DAVID DESTENO: So we brought people into a lab and we had them put on earphones. They thought they were in a music perception study, and they had to tap a sensor in front of them as they heard beats, and we rigged it so that the beats were synchronized. So people either tapped together and moved their arms in time with one another, or they were completely random, so they were out of sync.
ABBY PONTICELLO: After tapping either in sync or out of sync with their partner. One person would be asked to do a really boring, horrible task, and the other person would have to watch them do it. Then Dave would ask them questions like, how similar do you feel to your partner, and do you feel bad for your partner?
DAVID DESTENO: Not only did the people who tapped in time feel more similar and therefore more compassion toward the person, they were much more likely to say, can I go help this person?
ABBY PONTICELLO: That was a cool finding, but Dave took it even a step further. He would ask them, well, why do you think you’re more similar to your partner?
DAVID DESTENO: They’d say things like I think he sits in the back of my big lecture class, or I think I saw him at a party two weeks ago. None of that was true, right? The person that was your partner was always an actor who was working for us.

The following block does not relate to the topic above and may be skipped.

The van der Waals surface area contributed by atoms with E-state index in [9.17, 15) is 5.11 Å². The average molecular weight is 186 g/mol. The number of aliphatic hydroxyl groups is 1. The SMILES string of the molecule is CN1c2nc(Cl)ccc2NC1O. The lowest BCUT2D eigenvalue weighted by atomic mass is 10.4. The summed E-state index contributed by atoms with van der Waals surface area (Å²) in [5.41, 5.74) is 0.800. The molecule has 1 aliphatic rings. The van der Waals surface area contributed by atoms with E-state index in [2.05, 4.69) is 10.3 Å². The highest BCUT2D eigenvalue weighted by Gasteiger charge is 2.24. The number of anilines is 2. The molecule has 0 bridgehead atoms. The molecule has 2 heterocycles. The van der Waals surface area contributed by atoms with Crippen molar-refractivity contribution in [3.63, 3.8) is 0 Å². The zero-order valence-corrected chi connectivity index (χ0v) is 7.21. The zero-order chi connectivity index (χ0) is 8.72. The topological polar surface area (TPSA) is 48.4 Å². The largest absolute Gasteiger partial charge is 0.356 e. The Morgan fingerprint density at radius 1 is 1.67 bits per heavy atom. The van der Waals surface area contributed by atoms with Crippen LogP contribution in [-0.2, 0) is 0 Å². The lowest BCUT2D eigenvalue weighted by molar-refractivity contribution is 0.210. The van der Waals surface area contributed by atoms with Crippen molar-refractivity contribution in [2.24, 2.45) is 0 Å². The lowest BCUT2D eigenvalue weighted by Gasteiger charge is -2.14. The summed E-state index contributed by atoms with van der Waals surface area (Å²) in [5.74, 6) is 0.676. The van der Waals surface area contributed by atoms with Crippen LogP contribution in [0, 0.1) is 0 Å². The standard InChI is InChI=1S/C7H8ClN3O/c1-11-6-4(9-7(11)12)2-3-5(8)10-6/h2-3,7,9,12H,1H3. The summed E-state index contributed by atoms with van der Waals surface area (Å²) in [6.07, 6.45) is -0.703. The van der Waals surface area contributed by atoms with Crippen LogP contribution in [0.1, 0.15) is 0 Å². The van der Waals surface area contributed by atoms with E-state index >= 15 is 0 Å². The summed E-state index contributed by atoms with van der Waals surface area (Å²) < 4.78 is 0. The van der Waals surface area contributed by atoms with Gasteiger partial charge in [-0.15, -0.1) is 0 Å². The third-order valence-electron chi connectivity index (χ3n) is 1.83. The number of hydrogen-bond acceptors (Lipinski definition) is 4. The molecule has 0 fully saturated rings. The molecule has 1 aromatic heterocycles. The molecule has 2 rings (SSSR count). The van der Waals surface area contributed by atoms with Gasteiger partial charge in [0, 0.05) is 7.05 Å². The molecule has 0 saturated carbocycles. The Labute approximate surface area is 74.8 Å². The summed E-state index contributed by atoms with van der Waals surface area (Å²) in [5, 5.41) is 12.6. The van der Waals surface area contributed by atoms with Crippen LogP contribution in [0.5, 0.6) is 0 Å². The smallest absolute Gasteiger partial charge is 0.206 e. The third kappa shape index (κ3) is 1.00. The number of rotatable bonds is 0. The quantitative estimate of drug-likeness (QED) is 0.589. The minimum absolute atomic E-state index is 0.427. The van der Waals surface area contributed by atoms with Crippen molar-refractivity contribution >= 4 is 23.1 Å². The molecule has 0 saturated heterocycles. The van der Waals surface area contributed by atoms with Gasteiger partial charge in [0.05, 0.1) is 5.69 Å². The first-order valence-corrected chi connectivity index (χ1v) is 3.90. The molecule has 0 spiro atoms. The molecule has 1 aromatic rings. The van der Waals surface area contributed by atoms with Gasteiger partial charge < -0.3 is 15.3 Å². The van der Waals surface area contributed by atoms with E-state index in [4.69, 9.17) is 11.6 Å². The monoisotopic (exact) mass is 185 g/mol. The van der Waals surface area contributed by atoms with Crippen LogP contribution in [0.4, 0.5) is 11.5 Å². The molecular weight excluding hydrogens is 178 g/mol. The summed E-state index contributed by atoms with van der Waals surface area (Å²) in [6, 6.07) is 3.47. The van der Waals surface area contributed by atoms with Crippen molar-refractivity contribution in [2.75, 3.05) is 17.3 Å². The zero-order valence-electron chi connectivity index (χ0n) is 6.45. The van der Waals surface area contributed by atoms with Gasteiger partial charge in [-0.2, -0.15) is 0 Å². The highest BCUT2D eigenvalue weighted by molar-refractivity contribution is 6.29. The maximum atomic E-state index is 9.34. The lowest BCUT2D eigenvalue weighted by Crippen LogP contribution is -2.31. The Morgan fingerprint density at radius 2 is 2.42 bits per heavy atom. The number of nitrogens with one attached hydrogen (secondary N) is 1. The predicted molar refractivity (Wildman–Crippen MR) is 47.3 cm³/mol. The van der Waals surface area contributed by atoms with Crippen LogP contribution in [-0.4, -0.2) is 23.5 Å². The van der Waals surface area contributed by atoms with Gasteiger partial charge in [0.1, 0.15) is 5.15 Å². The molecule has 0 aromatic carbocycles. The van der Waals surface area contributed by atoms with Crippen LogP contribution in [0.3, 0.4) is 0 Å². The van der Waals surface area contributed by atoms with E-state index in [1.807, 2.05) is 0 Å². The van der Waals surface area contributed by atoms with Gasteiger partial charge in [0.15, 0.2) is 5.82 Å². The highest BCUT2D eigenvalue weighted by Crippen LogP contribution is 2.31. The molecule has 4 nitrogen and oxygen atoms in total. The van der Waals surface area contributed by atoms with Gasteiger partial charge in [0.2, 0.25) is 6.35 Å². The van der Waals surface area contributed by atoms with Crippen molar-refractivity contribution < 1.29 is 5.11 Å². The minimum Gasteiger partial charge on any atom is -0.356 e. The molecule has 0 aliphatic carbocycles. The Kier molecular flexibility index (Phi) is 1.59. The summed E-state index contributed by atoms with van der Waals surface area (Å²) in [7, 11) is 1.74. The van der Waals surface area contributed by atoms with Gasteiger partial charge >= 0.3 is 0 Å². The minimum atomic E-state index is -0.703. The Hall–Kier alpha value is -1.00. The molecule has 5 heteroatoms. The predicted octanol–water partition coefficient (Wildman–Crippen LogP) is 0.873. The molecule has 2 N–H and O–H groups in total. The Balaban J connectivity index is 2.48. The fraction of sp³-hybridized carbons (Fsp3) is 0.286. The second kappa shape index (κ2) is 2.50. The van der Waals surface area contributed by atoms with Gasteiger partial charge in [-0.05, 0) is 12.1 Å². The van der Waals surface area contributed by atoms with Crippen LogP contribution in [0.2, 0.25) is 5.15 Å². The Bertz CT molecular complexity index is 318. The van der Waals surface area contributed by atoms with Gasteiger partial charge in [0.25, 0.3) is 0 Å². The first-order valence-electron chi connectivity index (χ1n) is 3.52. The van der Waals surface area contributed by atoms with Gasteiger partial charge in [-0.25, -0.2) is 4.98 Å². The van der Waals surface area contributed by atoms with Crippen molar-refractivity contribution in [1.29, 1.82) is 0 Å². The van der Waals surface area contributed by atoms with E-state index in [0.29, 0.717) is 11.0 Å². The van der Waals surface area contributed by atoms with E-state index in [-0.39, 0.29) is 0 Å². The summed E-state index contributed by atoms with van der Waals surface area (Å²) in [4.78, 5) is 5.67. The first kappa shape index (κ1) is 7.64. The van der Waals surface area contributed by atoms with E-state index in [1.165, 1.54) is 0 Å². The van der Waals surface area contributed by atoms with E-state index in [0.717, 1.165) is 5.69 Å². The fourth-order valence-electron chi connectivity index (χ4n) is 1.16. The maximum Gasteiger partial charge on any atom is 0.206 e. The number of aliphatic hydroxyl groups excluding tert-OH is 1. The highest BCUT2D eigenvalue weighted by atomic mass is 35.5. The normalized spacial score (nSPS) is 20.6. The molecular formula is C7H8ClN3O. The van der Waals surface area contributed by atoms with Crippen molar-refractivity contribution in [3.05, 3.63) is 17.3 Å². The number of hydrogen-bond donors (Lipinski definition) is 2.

ABBY PONTICELLO: None of the study participants actually knew their partners at all.
DAVID DESTENO: But that simple act of synchrony was a cue to the mind to make people feel closer to each other.
ABBY PONTICELLO: This was a very exciting discovery for Dave. All someone had to do to feel similar to and compassion for a stranger was to tap in time with them.
DAVID DESTENO: So we were like, look at this. We created this awesome life hack out of thin air to create feelings of connection.
ABBY PONTICELLO: I like how he refers to it as a life hack. We’ve all been there when you sort of accidentally stumble upon a simple solution to a long-standing problem. It’s so, so satisfying.
But we’ve probably also all had that experience of discovering a brand new life hack only to realize that everyone else already seems to know about it. I was pretty disappointed to learn that I was not, in fact, the first person to discover that vinegar is a miracle cleaning product, and this is sort of what Dave experienced.
Every time we thought we had discovered some wonderful new life hack that we could give people to make them better, I'd look around and I'd see that it was being used in religion already.
ABBY PONTICELLO: Think about it. We see synchrony in almost every religious tradition. Buddhist and Hindus often chant together in prayer. Prayer in Christianity and Islam involves standing and kneeling and unison. Church choirs often sway or dance together. Religion had beat Dave to the punch on discovering just how beneficial synchrony can be.
DAVID DESTENO: And so what I was seeing is that the things that we have been doing to evoke different emotions or to evoke feelings of connection, were already in use and packaged in sophisticated ways much more than you know, anything we were discovering and, and to a psychologist or to any scientist, to have your idea scooped is always deflating, but to be scooped by thousands of years is like really shocking.